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Barking: protest brings pledge to remove dangerous decking
Pete Mason, chair, Barking Reach Residents Association, and East London Socialist Party
Following our protest last month (see 'Burnt-out Barking residents picket builders' sales day'), covered by BBC London news, estate residents have received a letter addressing the most prominent fire safety issue.
The Barking Reach Residents Association organised a peaceful protest outside building firm Bellway's big sales jamboree in the Hilton London Tower Bridge hotel on 19 October. We must have caused considerable discomfort and maybe even lost sales.
Residents have been forced back into their flats after fleeing the fire that spread across their block in June. Yet the balconies like those that caught fire and were destroyed in Samuel Garside House still remain in place and are still a danger to life.
An 8 November letter from property managers Residential Management Group (RMG) said the balcony decking of some 158 flats in two twin blocks will now be replaced, without delay, at no cost to residents.
This pledge contrasts with RMG's response to the council report the day before our protest. Bosses said they had fulfilled all their legal 'Category 1' responsibilities and that residents were safe to return!
The council emphasised the danger of the wooden balconies. But it told us it could do nothing, because the landlord had implemented a 24/7 waking watch.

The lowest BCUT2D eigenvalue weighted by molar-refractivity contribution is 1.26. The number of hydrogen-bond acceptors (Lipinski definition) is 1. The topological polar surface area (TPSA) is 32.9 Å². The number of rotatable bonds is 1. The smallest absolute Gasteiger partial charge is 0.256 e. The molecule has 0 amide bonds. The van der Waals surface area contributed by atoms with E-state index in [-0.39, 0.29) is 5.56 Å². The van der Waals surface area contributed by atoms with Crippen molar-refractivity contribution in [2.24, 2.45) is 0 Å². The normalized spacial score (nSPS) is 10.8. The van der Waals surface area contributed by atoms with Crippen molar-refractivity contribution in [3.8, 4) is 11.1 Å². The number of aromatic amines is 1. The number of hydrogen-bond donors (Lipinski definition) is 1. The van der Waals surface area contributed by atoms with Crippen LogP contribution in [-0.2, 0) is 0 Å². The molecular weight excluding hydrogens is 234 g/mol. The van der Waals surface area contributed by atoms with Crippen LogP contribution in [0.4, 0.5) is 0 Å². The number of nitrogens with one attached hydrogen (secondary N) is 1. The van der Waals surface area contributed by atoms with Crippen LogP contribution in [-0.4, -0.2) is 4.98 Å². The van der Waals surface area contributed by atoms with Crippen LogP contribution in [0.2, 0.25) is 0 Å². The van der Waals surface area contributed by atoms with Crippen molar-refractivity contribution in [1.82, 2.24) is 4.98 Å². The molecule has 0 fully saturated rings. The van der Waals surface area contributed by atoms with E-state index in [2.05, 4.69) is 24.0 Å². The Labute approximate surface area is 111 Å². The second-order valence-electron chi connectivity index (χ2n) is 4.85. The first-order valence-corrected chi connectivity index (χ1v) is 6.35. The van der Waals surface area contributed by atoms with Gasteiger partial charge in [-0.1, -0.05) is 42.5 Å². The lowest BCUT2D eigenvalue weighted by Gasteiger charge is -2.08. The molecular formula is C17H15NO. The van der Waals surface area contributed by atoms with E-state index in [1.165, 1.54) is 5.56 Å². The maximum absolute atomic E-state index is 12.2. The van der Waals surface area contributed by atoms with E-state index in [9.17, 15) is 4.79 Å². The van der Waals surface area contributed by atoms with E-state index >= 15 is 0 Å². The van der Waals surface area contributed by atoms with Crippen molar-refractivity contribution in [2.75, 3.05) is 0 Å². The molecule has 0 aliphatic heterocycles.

In turn, we said a watch could do nothing but watch if a fire took hold, because it spread across the flats in minutes. Preventative measures were needed.
In a letter to council leader Darren Rodwell, we said the law is an ass. These companies are likely guilty of criminal negligence; a fire risk assessment in January had pointed to the danger.
Under decades of compliant capitalist governments, building companies have driven through deregulation and turned a blind eye to fire safety. Austerity has meant huge cuts to fire service and council resources. So existing laws are insufficient to ensure fire safety in countless buildings.
Let's hope the election of a Corbyn government will act to end this laissez-faire playing with lives. A Corbyn government should nationalise the big building firms like Bellway to provide the public housing promised.
Replacement should have happened before residents returned. But this is nevertheless a victory - assuming that Bellway carries out its promise, and with minimum disruption to the traumatised residents.
But there are 200 or more wood-fronted buildings in the surrounding area that are still a fire risk. We have yet to hear anything about this, despite repeated promises. So our protests are set to continue.
In The Socialist 13 November 2019:
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